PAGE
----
Being a war child of the applied and the fine arts, Art nouveau has always gathered way more attention than both of them combined. It didn’t always gain the critics favor but it sure did feast a lot of fantasy fanatics with its eclectic positioning of mythical creatures to free-flowing sinuous edges relieving the eyes of the hard boundaries of the ionic and Doric column tripartite structures.

Defining such a dynamic style of art would exhaust the dictionary of words nonetheless it can be narrowed down to certain keywords like Free Flowing, Eclectic, Unconventional, Organic, Natural and the list goes on.

1. La Sagrada Familia, Barcelona

La Sagrada Familia, Barcelona
La Sagrada Familia front view ©www.getyourguide.com

Generally regarded as art nouveau, it is an offshoot of Modernism (Catalan art nouveau) that is regarded as the peak of this revolution. The down to earth design of the basilica has been a topic of controversy on various bases, be it design or the economy factor. Started under the guidance of architect Francesco de Paula de Villar the construction of the church is estimated to get over by 2026 at the earliest. The originally planned 18 spires representing the twelve apostles, the virgin mary, four evangelists and Jesus being the tallest of them have not yet been built. Gaudi also did acoustical studies for the temple spires, placing tubular bells inside them that would chime when the wind flows although only one them has been fixed as of today. The basilica represents art nouveau in its most raw form which has been chided by many critiques but art being subjective, this place has always drawn more awe than ‘ew’.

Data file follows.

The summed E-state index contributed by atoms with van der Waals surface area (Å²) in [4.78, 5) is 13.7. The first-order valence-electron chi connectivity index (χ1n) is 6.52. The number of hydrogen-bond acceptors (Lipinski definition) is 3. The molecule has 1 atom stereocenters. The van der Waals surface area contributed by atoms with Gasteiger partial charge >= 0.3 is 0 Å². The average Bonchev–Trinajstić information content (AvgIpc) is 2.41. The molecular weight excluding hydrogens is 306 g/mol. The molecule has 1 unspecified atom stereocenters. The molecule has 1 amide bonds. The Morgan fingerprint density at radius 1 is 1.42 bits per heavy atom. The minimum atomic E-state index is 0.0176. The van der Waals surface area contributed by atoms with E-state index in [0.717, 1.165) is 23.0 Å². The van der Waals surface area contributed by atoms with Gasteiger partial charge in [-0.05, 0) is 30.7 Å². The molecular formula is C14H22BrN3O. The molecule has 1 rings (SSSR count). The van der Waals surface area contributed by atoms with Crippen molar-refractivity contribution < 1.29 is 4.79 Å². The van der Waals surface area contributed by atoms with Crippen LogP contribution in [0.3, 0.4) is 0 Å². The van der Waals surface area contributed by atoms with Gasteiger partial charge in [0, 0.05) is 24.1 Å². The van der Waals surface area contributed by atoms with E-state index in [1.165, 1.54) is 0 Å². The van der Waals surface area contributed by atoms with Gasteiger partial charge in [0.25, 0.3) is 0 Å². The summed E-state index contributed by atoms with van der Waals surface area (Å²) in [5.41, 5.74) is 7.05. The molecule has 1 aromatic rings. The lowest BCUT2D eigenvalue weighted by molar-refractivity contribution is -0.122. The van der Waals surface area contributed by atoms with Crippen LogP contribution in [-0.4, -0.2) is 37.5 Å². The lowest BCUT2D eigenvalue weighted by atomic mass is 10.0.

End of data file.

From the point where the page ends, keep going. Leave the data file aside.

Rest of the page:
2. Casa Battlò, Barcelona

Casa Battlò, Barcelona
Casa BattlòReptillion Scales ©www.casabatllo.es/en/

Another masterpiece of Antonio Gaudi, this building screams art nouveau which makes it expressionist in a way, a building expressing its art nouveau in bizarre ways. Any passerby would be awestruck by merely looking at the giant columnar window extrusions that are embellished with slender brass columns. The building was a remodel of a structure that might have been a farmhouse deriving from the remains of a larder in the basement. The exterior and the interiors both have such extensive detailing that explaining about the building would require a whole research paper. Some features that stand out would be the colorful mosaic exteriors with the spiny building top, the window is with no jambs or mullions giving a full panoramic view of the outside, the mask shaped balcony projections made of wrought iron. This building is an exaggeration of Modernism.

3. Casa Amatller, Barcelona

Casa Amatller, Barcelona
Casa Amatller Street View ©www.commons.wikimedia.org

This building is a mix of Neo gothic style and germanicelements. One of the important facade features is the ridged cornice that adorns its borders. Designed originally by Josep Puig i Cadafalch, the house was purchased by chocolatier AntoniAmatller costa who ordered for it to be redesigned and was worked upon by architect Antoni Robert. The facade is flush with ridges offset from the cornice, and so are the patterns on the facade. The central roof of the house is a stained glass with of modernisticstyle. The building forms the trio of ‘Mansana De La Discord’ alongside Casa battlo and Casa lleoMorera. The trio I known for their refurbished properties and their sharply contrasting styles.

4. Hotel Tassel, Brussels

Hotel Tassel, Brussels
Hotel Tassel Interiors ©www.pinterest.com

Said to be the first one of its kind, Victor Horta created a statement by designing a residence with a completely art nouveau style. Some evident traces of this would be the slender columns rising to the top slimming further into tendrils and creepers and all kinds of foliage using sinuous curves and curvilinear surfaces. The hues of the walls inside reflect the bustling outer world and reverse it into a calm space using green, ochre and yellow. The central stairwell is often cited as the eye catcher in the building, with a winding handrail and bullnose stairs